Of the “holy trinity” of hybrid supercars, the Ferrari LaFerrari wins the prize for longevity. While production of the McLaren P1 and Porsche 918 Spyder wrapped up some time ago, Ferrari brought its high-performance hybrid back for an encore.
Ferrari built one last LaFerrari Aperta convertible for a charity auction. It sold for 8.3 million euros ($9.9 million) at auction September 9, with all proceeds going to the charity Save the Children. The auction took place at Ferrari’s Fiorano test track in Maranello, Italy, and was organized by auction house RM Sotheby’s to celebrate Ferrari’s 70th anniversary.
Ferrari has already done this once before. After the original production run of 499 LaFerrari coupes wrapped up, the company built one more to benefit earthquake victims in Central Italy. The 500th LaFerrari sold for a staggering $7 million in December 2016, just a few months after Ferrari announced the Aperta convertible version, thereby extending the production run a second time.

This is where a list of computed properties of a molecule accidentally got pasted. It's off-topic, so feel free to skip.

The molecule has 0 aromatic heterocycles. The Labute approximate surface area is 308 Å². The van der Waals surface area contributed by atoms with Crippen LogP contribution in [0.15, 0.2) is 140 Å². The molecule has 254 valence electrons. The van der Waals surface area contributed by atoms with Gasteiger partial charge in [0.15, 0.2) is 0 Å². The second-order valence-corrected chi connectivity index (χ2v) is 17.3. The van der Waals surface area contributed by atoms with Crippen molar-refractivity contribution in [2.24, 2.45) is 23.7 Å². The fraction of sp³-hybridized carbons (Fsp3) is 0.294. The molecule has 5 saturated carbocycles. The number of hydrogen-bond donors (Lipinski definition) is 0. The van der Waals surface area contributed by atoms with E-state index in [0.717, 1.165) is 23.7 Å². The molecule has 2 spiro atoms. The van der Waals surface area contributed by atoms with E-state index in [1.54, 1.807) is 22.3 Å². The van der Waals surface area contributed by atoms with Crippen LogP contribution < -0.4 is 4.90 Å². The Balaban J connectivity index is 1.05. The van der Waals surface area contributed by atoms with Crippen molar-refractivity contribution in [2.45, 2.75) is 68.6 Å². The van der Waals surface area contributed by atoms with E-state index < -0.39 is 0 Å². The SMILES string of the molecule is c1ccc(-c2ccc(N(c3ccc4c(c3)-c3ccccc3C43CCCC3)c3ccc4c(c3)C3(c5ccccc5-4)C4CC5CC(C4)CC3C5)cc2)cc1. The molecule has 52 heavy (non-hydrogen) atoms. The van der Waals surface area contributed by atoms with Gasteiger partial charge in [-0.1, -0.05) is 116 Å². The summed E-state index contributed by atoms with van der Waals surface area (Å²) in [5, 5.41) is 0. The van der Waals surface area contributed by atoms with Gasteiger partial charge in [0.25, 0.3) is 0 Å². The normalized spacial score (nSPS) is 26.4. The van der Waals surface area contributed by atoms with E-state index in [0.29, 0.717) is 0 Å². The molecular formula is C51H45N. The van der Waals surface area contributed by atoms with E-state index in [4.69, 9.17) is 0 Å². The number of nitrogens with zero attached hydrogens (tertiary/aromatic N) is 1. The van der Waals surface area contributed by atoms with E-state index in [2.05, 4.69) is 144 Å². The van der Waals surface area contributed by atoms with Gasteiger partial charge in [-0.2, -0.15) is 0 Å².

The automaker originally planned to build just 209 Apertas, so the final car built for the charity auction brings the total to 210, according to Motor1. Between the coupes and convertibles, Ferrari has built 710 LaFerraris. For the record, Porsche built 918 copies of its 918 Spyder, and McLaren built 375 P1s, so the LaFerrari is between the two in terms of rarity.
The final LaFerrari Aperta is distinguished by Rosso Fuoco (red) paint with Bianco Italia (white) racing stripes. The interior is trimmed in black Alcantara and carbon fiber, with red leather inserts and stitching.
Both the LaFerrari Aperta and LaFerrari coupe feature the same hybrid powertrain, consisting of a 6.3-liter V12 and seven-speed dual-clutch transmission working with an electric motor. The combination is good for 949 horsepower and 663 pound-feet of torque. Ferrari previously quoted a 0 to 62 mph time of under three seconds, and a top speed of 217 mph.
The sale price of the last LaFerrari Aperta eclipses that of even the LaFerrari coupe Ferrari auctioned off for charity, which probably isn’t surprising given that this red and white Aperta is almost certainly the last LaFerrari. At least the person emptying their wallet for what is likely the swan song of one of Ferrari’s greatest supercars will be doing it for a good cause.
Updated: Added sale price
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